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I saw this DE in Maple forum. When solving it using Mathematica 9.01, even though the result was correct (both solutions gave the same numerical answer for some random values), Mathematica's answer was much larger in size.

Using Simplify or FullSimplify did not help much (expression was still order of magnitude larger than Maple's result). I think special simplification rules might be needed?

I'd like to ask if there are other special simplifications to use, or commands I might be missing to reduce this result more. Below is the ODE and Maple and Mathematica results.

Mathematica:

ClearAll[y, x];
ode = y'''[x] + (1/x) y'[x] - (1/x^2) y[x] == 0;
ic = {y[1] == 1, y'[1] == 0, y''[1] == 1};
sol = y[x] /. First@DSolve[{ode, ic}, y[x], x];
Simplify[sol]

Result is too large fit in the margin of this answer, so I zoomed in

Mathematica graphics

Maple:

ode:=diff(y(x),x$3)+(1/x)*diff(y(x),x)-y(x)/x^2=0;
dsolve({ode, y(1)= 1, D(y)(1)=0, (D@@2)(y)(1)=1});
simplify(%,wronskian);

y(x) = 2*x-(BesselY(0, 2)-2*BesselY(1, 2))*Pi*sqrt(x)*
       BesselJ(1, 2*sqrt(x))+Pi*(-2*BesselJ(1, 2)+BesselJ(0, 2))
       *sqrt(x)*BesselY(1, 2*sqrt(x))

Mathematica graphics

Update

Here is Maple result written using Mathematica notation in case someone wants to use to help find simplification to Mathematica solution. Also tried Simplify[mma == maple] suggested in the comments below.

ClearAll[y, x];
ode = y'''[x] + (1/x) y'[x] - (1/x^2) y[x] == 0;
ic = {y[1] == 1, y'[1] == 0, y''[1] == 1};
mma = y[x] /. First@DSolve[{ode, ic}, y[x], x];
maple = 2 x - (BesselY[0, 2] - 2 BesselY[1, 2]) Pi Sqrt[x] BesselJ[1, 
     2 Sqrt[x]] + Pi (-2 BesselJ[1, 2] + BesselJ[0, 2]) Sqrt[x] BesselY[1, 
     2 Sqrt[x]];

N[mma /. x -> 3]
(*3.33870606057436*)

N[maple /. x -> 3]
(*3.33870606057435*)

Simplify[mma == maple]
(* too large to post *)

Related question here

share|improve this question
    
Interesting question, but what is your experience simplifying this expression with FullSimplify? Perhaps you could do somthenig like this FullSimplify[expr1 == expr2], where expr1 is the result of Mathematica and expr2 - that of Maple? If it didn't work I would start simplifying a few terms of expr1 to get an insight what we can do more. –  Artes Nov 18 '13 at 23:57
1  
Try FunctionExpand. It might be able to expand hypergeometric and MeijerG functions. –  Vladimir Reshetnikov Nov 18 '13 at 23:57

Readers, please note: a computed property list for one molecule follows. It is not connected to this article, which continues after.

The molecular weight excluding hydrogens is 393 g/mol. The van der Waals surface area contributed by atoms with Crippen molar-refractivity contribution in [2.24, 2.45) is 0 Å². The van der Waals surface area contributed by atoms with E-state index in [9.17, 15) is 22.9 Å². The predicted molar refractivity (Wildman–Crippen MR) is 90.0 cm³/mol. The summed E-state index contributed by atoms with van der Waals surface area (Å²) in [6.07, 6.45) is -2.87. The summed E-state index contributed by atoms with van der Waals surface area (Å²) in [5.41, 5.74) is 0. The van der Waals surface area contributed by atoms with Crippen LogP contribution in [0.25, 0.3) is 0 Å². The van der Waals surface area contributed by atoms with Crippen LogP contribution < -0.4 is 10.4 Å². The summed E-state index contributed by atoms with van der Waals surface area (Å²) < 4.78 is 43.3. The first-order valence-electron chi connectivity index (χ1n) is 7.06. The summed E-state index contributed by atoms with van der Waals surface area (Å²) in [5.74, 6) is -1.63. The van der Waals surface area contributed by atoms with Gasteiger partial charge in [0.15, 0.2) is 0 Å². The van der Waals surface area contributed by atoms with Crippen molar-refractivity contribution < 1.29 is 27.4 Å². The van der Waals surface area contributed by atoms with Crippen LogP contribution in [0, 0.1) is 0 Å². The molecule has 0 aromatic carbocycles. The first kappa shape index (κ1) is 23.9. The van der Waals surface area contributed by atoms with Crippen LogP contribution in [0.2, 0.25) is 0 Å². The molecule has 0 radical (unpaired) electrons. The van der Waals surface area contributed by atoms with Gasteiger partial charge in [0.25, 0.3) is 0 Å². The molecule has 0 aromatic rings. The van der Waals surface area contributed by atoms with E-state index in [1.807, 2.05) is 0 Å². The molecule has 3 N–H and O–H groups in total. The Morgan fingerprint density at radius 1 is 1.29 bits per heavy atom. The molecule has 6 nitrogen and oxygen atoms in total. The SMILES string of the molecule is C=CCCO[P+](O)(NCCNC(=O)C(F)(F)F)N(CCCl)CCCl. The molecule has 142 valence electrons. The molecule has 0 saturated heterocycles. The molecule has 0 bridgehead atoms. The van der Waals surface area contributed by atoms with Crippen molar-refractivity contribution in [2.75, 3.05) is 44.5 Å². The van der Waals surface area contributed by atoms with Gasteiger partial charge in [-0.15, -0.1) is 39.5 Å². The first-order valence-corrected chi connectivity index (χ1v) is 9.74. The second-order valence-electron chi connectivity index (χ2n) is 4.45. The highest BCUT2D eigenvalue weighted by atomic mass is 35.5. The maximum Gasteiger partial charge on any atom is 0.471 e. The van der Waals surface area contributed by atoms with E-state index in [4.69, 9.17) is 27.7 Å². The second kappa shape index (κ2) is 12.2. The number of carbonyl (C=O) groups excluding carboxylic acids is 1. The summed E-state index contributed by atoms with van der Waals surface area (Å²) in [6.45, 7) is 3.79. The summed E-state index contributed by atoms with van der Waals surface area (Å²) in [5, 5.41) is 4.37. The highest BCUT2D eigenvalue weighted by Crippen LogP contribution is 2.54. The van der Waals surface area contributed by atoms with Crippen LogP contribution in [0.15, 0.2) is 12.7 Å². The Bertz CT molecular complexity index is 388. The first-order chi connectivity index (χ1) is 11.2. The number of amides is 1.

@Artes my experience simplifying this expression with FullSimplify is that I let it run for few minutes and nothing happened, so I stopped the kernel. I was planning to leave it running overnight under FullSimplify when done using the computer. –  Nasser Nov 19 '13 at 0:04
1  
@Artes To use FullSimplify[expr1 == expr2] one needs to know the objective expr2 (which in this case comes from Maple) beforehand. Mathematica should be able to find expr2, or something similar, by itself. If Maple can do it, so can Mathematica! –  becko Nov 19 '13 at 1:14

1 Answer 1

up vote 2 down vote accepted

Using FunctionExpand as suggested by Vladimir can improve the simplification, but for some inputs FunctionExpand is very slow in this case MeijerG is the one causing problems. By replacing all occurances of MeijerG with a temporary symbol it is possible to get improved results quicker:

safeApply[f_, expr_, bad_List] := Module[{
   badOnes = DeleteDuplicates@Cases[expr, Alternatives @@ bad, Infinity],
   temp, cleanRules
   },
  (* Replace anything bad with temp[i], apply function and unreplace *)
  cleanRules = MapThread[#1 -> temp[#2] &, {badOnes, Range[Length@badOnes]}];
  f[expr /. cleanRules] /. Reverse[cleanRules, 2]
  ]

LeafCount[sol]
(*       5097 *)

LeafCount[Simplify[sol]]//AbsoluteTiming
(* 5.5s  1992 *)

LeafCount[res = Simplify@safeApply[FunctionExpand, sol, {_MeijerG}]]//AbsoluteTiming
(* 8.5s   434 *)

LeafCount[res2 = safeApply[
    Simplify[#, TransformationFunctions -> {Automatic, FunctionExpand}] &,
    res,
    {_MeijerG}]] // AbsoluteTiming
(* 9.5s   380 *)

Still a bit to go to reach LeafCount of 55 in the maple result.

share|improve this answer
1  
very nice. These types of simplifications should be build into Mathematica I think. –  Nasser Nov 19 '13 at 2:10

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